Bosco Ntaganda’s lawyers have opposed the prosecution’s proposal for a potential change to the mode of liability for the Congolese military commander who faces 18 counts of war crimes and crimes against humanity.
Defense lawyer Stéphane Bourgon said the proposed ground for the additional mode of liability was rejected by pre-trial judges. He said for trial judges to provide notice of a possible re-characterization of facts at this stage of the proceedings, the Document Containing Charges (DCC) must sufficiently support findings on the additional mode of responsibility.
On June 2, Mr. Ntaganda will go to trial at the International Criminal Court (ICC). He is facing charges as a direct perpetrator and indirect co-perpetrator for murder, rape, sexual slavery, pillaging, and using child soldiers, among other crimes. However, prosecutor Fatou Bensouda has asked judges to consider adding an alternative mode of liability of “direct co-perpetration.”
The prosecutor argued that all of the crimes Mr. Ntaganda is charged with as a direct perpetrator form part of or were the consequence of a common plan between one or more persons. She said it would be possible therefore for trial judges to establish an alternative mode of liability “given the overlap between the elements of direct and indirect co-perpetration, and in view of the close proximity of the co-perpetrators to the crimes including by committing them themselves.”
In his March 18, 2015 submission, Mr. Bourgon said the pre-trial chamber did not set out the constitutive elements required for direct co-perpetration. “Contrary to what the prosecution implies, the constitutive elements of direct co-perpetration are not clearly defined in the jurisprudence of the Court,” he added. “In particular, it is not clear whether the physical perpetrators of the crimes must be part of the common plan or not.”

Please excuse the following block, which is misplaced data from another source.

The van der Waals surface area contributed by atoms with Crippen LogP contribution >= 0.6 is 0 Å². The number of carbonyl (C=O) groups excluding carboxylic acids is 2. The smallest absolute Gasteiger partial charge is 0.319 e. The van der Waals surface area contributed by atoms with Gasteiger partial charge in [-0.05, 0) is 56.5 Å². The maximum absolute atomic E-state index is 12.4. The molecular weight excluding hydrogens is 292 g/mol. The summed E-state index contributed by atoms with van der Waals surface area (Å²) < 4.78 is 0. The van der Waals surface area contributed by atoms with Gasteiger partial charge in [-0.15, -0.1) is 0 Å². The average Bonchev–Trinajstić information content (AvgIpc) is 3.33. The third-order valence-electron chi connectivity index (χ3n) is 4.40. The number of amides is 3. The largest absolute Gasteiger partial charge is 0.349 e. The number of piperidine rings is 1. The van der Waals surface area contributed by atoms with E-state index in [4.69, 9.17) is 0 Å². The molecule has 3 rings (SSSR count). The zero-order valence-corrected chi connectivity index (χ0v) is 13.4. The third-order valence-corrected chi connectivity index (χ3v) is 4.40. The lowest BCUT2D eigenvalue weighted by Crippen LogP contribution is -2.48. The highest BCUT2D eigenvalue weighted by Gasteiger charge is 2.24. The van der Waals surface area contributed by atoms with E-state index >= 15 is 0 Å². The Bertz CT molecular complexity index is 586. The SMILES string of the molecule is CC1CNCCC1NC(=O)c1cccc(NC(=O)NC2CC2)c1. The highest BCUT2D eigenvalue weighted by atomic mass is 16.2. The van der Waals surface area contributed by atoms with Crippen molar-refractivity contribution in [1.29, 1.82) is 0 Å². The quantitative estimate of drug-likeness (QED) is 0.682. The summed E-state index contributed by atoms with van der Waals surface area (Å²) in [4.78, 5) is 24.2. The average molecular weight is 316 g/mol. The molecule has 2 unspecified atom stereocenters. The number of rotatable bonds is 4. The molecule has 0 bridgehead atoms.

In the confirmation of charges decision, pre-trial judges found sufficient evidence indicating that jointly with other persons, Mr. Ntaganda committed the 18 confirmed crimes through other persons and accordingly bore “criminal responsibility as an indirect co-perpetrator and not as a direct co-perpetrator.”
The judges found that Mr. Ntaganda committed the crimes through members of the Hema ethnic group and soldiers of the Patriotic Forces for the Liberation of Congo (FPLC), for which he was deputy military head.
The defense lawyer argued that whether or not trial judges decide to provide notice of a possible re-characterization to include direct co-perpetration, Mr. Ntaganda’s trial should proceed on the basis of the modes of liability confirmed by the pre-trial chamber and not on the basis of a mode of liability that could be added at a later time.
The prosecution has suggested that if judges issue the notice, both the prosecution and the defense could present their evidence and examine witnesses with full knowledge of the possibility that the accused’s conduct could be re-characterized as direct co-perpetration.
“The presentation of evidence and the examination of witnesses must proceed on the sole basis of the Updated DCC and not on a mere possibility of a legal re-characterization of the facts,” countered Mr. Bourgon.